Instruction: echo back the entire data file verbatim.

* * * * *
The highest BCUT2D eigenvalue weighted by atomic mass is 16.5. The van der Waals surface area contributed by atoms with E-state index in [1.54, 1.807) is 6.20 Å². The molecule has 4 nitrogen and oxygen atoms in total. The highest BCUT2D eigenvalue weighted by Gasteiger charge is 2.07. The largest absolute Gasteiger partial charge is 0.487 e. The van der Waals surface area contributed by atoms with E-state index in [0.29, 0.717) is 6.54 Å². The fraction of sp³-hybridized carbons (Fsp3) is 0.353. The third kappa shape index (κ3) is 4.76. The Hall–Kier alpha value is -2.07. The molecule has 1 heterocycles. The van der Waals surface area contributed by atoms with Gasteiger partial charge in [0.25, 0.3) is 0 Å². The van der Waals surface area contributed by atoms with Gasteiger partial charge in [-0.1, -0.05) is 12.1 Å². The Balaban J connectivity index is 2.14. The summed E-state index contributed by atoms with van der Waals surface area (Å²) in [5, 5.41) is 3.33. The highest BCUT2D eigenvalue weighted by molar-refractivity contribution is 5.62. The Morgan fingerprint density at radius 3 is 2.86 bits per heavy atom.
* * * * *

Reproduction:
The highest BCUT2D eigenvalue weighted by atomic mass is 16.5. The van der Waals surface area contributed by atoms with E-state index in [1.54, 1.807) is 6.20 Å². The molecule has 4 nitrogen and oxygen atoms in total. The highest BCUT2D eigenvalue weighted by Gasteiger charge is 2.07. The largest absolute Gasteiger partial charge is 0.487 e. The van der Waals surface area contributed by atoms with E-state index in [0.29, 0.717) is 6.54 Å². The fraction of sp³-hybridized carbons (Fsp3) is 0.353. The third kappa shape index (κ3) is 4.76. The Hall–Kier alpha value is -2.07. The molecule has 1 heterocycles. The van der Waals surface area contributed by atoms with Gasteiger partial charge in [0.25, 0.3) is 0 Å². The van der Waals surface area contributed by atoms with Gasteiger partial charge in [-0.1, -0.05) is 12.1 Å². The Balaban J connectivity index is 2.14. The summed E-state index contributed by atoms with van der Waals surface area (Å²) in [5, 5.41) is 3.33. The highest BCUT2D eigenvalue weighted by molar-refractivity contribution is 5.62. The Morgan fingerprint density at radius 3 is 2.86 bits per heavy atom.